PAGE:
Is It Legal To Record Your Conversations At Work?
So long as you’re actively part of the discussion, recording is usually lawful. But there are consequences to consider.
A decade ago you needed a stealth taping device to secretly record conversations. Today most people carry a mobile phone. Workplace discussions can be captured undetected with ease.
Is it legal to do so? Yes, so long as you’re actively part of the discussion. However caution should be exercised. Even if you have good reason to record unannounced, it’s potentially a cause for being summarily dismissed.
Circumstances When Recording Secretly Is Legal
You can record just about any workplace conversation visibly if another participant gives their permission. Canadian law also allows an employee to record phone calls and other conversations unannounced, under an exception known as “one party consent.” Careful because the following conditions must be met:
- You yourself participate in the conversation, though not silently. This applies for instance in a meeting with your boss where you chat about your work performance.
- You’re not acting as a member of management (they have separate Privacy Act rules).
- You are an intended recipient of the communication.
The law is also clear as to what isn’t permitted. In Canada, it’s illegal to willfully intercept a private communication. "Intercept" means listen to, record, acquire or acquire the substance, meaning or purport of the communication. This violation falls under section 183 of the Criminal Code.
As an example, you can’t secretly record a phone call or other conversation between your boss and another co-worker unless one of them gave their prior permission (preferably in writing). This applies even if they were talking about you and you were in the room as a silent bystander. Nor can you leave a recording device in a room and then leave, unless at least one person in that room consents.
When Should You Consider Recording?
If your rights are being seriously violated at work, it’s smart to gather relevant evidence. Mistreatment, such as harassment or the employer’s breach of oral promises, often takes place when there are no witnesses. Yet the onus is on you to prove a poisoned work environment.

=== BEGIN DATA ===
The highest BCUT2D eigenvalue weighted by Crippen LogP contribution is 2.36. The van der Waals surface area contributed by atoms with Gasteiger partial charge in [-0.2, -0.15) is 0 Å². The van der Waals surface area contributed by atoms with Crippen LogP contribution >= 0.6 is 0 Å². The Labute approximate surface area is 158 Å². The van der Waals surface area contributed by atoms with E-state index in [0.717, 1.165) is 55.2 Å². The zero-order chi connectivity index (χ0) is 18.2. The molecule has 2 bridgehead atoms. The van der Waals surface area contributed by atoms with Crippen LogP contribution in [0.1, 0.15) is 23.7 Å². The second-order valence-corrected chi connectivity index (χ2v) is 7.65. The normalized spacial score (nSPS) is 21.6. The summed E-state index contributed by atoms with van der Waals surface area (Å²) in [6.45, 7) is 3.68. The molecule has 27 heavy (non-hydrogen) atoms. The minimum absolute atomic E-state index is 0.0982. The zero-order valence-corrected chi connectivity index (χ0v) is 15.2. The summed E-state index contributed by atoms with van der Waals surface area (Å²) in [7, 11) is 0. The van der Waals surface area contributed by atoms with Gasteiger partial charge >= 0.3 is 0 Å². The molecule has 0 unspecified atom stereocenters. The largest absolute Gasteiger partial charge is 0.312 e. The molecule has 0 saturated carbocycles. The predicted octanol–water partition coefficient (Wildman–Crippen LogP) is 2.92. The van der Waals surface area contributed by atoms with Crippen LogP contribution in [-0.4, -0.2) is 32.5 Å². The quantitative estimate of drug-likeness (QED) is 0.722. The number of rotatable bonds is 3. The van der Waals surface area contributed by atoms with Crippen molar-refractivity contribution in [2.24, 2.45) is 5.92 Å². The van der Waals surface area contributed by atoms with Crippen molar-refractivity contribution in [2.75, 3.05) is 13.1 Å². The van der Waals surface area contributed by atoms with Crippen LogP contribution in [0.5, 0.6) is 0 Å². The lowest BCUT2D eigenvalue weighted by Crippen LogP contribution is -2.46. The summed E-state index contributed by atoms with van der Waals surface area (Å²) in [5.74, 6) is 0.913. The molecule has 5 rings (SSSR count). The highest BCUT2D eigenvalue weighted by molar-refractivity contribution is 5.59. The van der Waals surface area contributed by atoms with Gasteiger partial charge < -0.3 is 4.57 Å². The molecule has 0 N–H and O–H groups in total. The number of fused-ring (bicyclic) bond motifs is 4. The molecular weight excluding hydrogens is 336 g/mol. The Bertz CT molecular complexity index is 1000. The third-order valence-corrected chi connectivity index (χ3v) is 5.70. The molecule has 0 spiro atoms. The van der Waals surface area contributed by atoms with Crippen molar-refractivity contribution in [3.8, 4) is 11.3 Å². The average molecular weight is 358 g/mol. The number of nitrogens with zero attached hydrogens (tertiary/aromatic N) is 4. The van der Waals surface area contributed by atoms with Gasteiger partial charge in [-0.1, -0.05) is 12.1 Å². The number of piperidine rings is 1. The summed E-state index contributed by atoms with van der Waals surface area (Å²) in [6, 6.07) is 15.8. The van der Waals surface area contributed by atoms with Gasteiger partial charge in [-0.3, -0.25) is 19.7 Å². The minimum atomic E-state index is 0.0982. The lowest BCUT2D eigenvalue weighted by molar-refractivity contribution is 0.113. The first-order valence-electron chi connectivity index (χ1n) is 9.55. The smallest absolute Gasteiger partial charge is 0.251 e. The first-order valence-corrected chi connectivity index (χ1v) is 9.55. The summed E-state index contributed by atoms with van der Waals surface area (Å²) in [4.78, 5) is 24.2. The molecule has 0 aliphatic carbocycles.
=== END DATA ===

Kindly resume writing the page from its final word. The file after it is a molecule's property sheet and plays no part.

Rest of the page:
Whistleblowing is another instance where surreptitious recording might be necessary. It may be the only way for you to get proof of misdeeds.
Note that situations this incendiary might end up going to court. Be prepared to use the recordings as evidence, if it comes to that. In the absence of documented confirmation (either written, audio or video), a judge would have to assess the credibility of parties based on their own word.
If you record conversation lawfully but on the sly, it can have major negative impacts. Imagine reactions at work once your secretive activity is revealed. The people involved may feel betrayed. At a minimum, issues of mistrust arise. Your reputation could take a big hit.
Then, there are possible legal repercussions. Despite being lawful, what you’ve done might constitute a breach of confidentiality, of privacy (intrusion upon seclusion) and/or of trust. Although your employer is allowed sometimes to spy on you, the reverse isn’t always true.
Discipline, up to and including dismissal, could be your punishment. The employer may claim that the employment relationship has been irreparably damaged, and that requisite trust to keep you on staff no longer exists.
Use As A Last Resort
So when is it reasonable to secretly record workplace conversations? When it’s not prohibited in the employer’s rules of conduct, for starters. Violating policy could hurt your case severely.
Essentially then you should be at a point where it’s OK to burn bridges. Maybe you’re on the verge of resigning due to mistreatment. Or writing’s on the wall that you’re about to be fired for cause, and the employer is trying to lie or distort events regarding your termination.
Your best intentions could be turned against you, like if a court compels you to release your recording and it implicates you in the misdoings. Before going clandestine, get some advice from an employment lawyer.
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Disclaimer: This article is not to be construed as legal advice. It is for general information purposes only and may not be applicable to your specific situation.